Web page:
And it was this perception that isolated Kobe from the rest of the world who weren't Lakers fans. Jordan was immortalized, and Kobe was a huge threat to his Airness' legacy. Throughout his entire career, everyone (including himself) has compared Kobe to Jordan and this resulted in Kobe receiving loud boos during his away games. But he loved it.

“Everything negative — pressure, challenges — is all an opportunity for me to rise.”

And this leads me to the most fascinating thing about the Mamba mentality: his comfort in isolation.

Kobe Bryant is undoubtedly the King of Los Angeles & Hollywood. Not only has he captured the hearts of the people in his city, but the hearts of musicians, actors and even athletes from other sports. Celebrities look at Kobe Bryant the way we look at celebrities! And yet, despite all the media attention surrounding him and fans of other teams booing him... he was able to keep to himself and find extreme comfort in solitude.

In my generation, that's almost unheard of. We're in such a fear of missing out on social gatherings or current events we have to be up to date to the very millisecond. We text friends to hangout 24/7 because it's we don't want to face our own thoughts and thrive on social media approval because we have all arrived at the very same conclusion Kobe has.

“Being alone, you can’t hide, man, you can’t fool yourself.”

You can tell your friends that you'll be hitting the gym every week for a year and feel absolutely fine when you don't. You can tell your family that you're hosting major parties when you're really stuck at home watching Netflix and and never even blink. But try looking into the mirror and telling yourself you'll chase your life's dream starting next week. Then try looking into that mirror again a month later when you haven't done anything at all.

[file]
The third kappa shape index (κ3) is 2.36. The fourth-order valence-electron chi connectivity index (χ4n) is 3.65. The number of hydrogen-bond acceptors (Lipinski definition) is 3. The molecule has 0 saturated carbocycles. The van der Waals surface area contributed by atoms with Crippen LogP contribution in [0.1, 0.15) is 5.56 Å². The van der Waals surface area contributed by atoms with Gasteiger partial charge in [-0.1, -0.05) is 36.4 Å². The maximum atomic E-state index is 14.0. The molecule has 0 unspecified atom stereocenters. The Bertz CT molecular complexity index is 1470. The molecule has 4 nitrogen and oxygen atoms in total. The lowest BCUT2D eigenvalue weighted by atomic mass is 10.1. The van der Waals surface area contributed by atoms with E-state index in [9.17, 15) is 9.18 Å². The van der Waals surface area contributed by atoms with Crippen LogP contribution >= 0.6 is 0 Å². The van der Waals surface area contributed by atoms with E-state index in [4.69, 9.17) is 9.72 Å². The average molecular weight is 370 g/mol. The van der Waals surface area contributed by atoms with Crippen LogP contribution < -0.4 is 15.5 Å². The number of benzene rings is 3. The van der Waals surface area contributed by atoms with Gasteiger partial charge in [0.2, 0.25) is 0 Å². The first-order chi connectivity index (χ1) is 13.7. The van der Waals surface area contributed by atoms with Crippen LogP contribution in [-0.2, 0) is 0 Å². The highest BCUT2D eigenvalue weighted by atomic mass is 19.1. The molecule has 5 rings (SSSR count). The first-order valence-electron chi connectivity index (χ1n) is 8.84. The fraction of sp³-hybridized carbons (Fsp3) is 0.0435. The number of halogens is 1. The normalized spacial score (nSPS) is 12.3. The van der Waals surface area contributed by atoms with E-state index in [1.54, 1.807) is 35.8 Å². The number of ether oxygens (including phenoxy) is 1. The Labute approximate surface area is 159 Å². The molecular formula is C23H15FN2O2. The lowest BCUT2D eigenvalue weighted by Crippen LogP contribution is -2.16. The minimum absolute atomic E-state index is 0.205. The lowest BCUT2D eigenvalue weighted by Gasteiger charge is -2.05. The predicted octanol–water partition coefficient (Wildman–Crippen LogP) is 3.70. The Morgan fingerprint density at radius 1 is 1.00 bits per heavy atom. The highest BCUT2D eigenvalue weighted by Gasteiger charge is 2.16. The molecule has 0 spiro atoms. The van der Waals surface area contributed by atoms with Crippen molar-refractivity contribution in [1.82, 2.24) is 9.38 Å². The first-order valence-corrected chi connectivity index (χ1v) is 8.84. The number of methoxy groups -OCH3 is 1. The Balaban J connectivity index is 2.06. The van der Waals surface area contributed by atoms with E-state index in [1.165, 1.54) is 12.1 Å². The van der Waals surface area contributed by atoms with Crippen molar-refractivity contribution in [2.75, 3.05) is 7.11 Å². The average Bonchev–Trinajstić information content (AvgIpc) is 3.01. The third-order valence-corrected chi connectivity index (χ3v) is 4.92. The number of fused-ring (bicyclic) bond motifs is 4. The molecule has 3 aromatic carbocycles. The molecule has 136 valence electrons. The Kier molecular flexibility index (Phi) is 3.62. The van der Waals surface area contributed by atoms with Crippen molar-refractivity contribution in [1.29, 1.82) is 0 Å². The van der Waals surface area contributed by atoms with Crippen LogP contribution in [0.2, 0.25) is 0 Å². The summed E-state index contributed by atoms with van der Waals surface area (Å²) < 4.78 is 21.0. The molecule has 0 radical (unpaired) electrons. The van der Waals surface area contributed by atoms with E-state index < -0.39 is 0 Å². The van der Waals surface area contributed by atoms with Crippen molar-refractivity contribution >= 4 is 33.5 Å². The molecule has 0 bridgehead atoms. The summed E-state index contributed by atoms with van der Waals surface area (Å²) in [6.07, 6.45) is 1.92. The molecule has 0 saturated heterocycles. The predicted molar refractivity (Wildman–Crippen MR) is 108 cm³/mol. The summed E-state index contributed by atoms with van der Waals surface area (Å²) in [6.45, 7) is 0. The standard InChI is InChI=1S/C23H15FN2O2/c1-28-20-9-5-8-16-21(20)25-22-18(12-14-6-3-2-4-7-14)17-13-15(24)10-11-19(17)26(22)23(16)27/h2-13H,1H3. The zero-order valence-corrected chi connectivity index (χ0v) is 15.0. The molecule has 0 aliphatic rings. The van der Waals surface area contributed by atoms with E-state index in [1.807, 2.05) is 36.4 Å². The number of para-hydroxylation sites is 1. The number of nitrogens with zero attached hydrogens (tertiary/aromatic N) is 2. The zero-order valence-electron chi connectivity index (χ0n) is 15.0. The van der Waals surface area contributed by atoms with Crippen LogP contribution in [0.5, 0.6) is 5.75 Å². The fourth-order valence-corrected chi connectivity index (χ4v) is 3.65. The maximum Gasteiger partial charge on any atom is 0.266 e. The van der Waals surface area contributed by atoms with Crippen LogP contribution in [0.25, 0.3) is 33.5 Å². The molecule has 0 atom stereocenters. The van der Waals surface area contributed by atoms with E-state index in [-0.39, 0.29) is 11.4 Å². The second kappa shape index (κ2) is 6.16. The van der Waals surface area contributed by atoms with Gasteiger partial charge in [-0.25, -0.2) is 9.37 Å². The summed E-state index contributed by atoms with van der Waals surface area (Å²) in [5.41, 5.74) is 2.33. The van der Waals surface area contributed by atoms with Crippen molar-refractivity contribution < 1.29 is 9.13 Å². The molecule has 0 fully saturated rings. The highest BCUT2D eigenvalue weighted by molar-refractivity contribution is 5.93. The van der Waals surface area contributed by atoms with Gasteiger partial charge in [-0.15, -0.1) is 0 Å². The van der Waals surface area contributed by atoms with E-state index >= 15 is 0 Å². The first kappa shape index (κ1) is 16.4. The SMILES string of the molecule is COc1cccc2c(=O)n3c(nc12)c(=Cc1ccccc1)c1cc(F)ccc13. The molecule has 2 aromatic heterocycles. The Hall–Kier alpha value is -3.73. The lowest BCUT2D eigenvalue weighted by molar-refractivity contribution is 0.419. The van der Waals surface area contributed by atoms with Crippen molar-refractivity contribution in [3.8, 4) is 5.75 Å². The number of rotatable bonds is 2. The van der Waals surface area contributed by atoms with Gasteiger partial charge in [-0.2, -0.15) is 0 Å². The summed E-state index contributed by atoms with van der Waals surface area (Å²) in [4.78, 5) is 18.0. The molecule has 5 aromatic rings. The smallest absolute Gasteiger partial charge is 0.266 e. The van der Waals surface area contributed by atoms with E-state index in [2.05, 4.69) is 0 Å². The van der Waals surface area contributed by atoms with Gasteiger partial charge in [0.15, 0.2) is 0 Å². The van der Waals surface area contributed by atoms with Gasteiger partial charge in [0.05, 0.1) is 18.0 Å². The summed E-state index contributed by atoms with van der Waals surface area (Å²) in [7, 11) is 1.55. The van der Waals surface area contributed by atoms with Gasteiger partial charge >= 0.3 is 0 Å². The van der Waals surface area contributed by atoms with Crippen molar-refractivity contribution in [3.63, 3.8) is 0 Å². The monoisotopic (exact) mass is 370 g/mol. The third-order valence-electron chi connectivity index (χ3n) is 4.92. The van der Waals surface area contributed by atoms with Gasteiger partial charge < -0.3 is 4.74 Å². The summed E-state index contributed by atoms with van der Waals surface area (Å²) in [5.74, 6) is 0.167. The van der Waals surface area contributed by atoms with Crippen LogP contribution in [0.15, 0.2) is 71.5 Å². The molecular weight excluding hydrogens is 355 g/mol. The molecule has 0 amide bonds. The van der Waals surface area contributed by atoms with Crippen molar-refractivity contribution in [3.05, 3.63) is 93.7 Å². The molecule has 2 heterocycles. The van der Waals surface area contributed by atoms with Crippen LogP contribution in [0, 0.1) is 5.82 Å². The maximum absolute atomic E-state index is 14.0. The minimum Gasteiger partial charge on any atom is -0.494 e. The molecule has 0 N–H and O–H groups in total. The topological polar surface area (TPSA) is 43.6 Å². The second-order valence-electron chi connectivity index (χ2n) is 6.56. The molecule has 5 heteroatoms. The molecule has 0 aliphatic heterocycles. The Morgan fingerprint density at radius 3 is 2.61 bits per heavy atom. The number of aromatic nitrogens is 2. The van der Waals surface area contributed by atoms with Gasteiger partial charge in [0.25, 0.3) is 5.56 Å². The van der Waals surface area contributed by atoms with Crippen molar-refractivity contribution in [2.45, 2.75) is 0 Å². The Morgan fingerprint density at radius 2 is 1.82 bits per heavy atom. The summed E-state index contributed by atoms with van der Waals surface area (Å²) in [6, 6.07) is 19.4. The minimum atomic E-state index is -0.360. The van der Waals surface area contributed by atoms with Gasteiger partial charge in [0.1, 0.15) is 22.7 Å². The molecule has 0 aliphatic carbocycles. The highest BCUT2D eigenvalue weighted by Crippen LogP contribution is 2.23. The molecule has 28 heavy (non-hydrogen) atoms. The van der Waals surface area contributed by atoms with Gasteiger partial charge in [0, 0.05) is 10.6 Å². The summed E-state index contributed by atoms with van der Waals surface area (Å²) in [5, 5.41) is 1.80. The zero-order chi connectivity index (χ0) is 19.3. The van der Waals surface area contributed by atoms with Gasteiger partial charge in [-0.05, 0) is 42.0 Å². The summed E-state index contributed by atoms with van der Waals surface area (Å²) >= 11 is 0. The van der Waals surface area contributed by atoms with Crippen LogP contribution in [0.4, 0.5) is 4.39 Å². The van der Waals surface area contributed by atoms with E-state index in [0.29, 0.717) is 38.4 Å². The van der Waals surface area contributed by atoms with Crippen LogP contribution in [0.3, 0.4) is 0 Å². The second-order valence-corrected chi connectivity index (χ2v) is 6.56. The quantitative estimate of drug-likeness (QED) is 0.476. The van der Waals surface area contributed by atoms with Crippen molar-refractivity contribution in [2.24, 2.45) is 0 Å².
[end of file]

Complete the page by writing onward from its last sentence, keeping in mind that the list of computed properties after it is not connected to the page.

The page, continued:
Somehow empty boasts and excuses will always work on friends and family (even strangers) because they care for you. But they will never work on yourself.

Kobe's determination and will to succeed is indeed the definition of crazy. He firmly believes that with enough determination and hard work, success is definite. He never really stop to put and actual value on how much determination and hard work is required. He just does it. Others may approach the same obstacle and declare that it's impossible... which I think is a form of craziness itself.

“When we are saying this cannot be accomplished, this cannot be done, then we are short-changing ourselves. My brain, it cannot process failure. It will not process failure. Because if I have to sit there and face myself and tell myself ‘you are a failure,’ I think that is almost worse than death.”
“I would go 0-for-30 before I would go 0-for-9. 0-for-9 means you beat yourself, you psyched yourself out of the game… The only reason is because you’ve just now lost confidence in yourself.”

Guess I'd rather be crazy positive than crazy negative.

Kobe Bryant, I've had the pleasure of watching you since my junior high school days and it is my obsession with your Way of Thought that has made me the person that I am today. Thank you for the 15,000+ shots you've missed throughout your career, showing me you cannot be afraid to miss and lose on the path to greatness. Thank you for all you've done in your 20 year career in the NBA, and as you said in your final post game press conference there is a hero and villain in all of us. But from my perspective you are most definitely a hero. I hope you write a book someday.

- jaeL

 

To everyone else reading this, if you're ever suffering from a mental block or you're feeling discouraged I do recommend looking up some Kobe quotes or stories, especially this one right here. May his legacy live on as inspiration to all those staring at some incredibly daunting tasks.

“8 Hours of practice cannot compare to one second of losing.”